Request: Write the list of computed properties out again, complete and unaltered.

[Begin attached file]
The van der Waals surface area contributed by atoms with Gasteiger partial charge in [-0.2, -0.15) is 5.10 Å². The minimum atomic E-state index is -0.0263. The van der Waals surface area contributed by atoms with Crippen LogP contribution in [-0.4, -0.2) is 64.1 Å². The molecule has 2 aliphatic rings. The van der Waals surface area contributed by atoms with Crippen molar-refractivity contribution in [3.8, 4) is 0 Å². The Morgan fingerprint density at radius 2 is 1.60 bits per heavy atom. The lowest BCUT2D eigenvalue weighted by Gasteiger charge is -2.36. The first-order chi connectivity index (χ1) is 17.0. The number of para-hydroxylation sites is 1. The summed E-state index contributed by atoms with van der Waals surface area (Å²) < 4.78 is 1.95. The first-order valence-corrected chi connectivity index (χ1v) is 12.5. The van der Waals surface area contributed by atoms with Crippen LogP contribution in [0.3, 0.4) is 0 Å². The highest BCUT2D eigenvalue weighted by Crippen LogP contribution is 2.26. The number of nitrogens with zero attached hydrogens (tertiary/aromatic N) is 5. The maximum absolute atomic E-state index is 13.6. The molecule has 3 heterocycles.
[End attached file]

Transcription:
The van der Waals surface area contributed by atoms with Gasteiger partial charge in [-0.2, -0.15) is 5.10 Å². The minimum atomic E-state index is -0.0263. The van der Waals surface area contributed by atoms with Crippen LogP contribution in [-0.4, -0.2) is 64.1 Å². The molecule has 2 aliphatic rings. The van der Waals surface area contributed by atoms with Crippen molar-refractivity contribution in [3.8, 4) is 0 Å². The Morgan fingerprint density at radius 2 is 1.60 bits per heavy atom. The lowest BCUT2D eigenvalue weighted by Gasteiger charge is -2.36. The first-order chi connectivity index (χ1) is 17.0. The number of para-hydroxylation sites is 1. The summed E-state index contributed by atoms with van der Waals surface area (Å²) < 4.78 is 1.95. The first-order valence-corrected chi connectivity index (χ1v) is 12.5. The van der Waals surface area contributed by atoms with Crippen LogP contribution in [0.3, 0.4) is 0 Å². The highest BCUT2D eigenvalue weighted by Crippen LogP contribution is 2.26. The number of nitrogens with zero attached hydrogens (tertiary/aromatic N) is 5. The maximum absolute atomic E-state index is 13.6. The molecule has 3 heterocycles.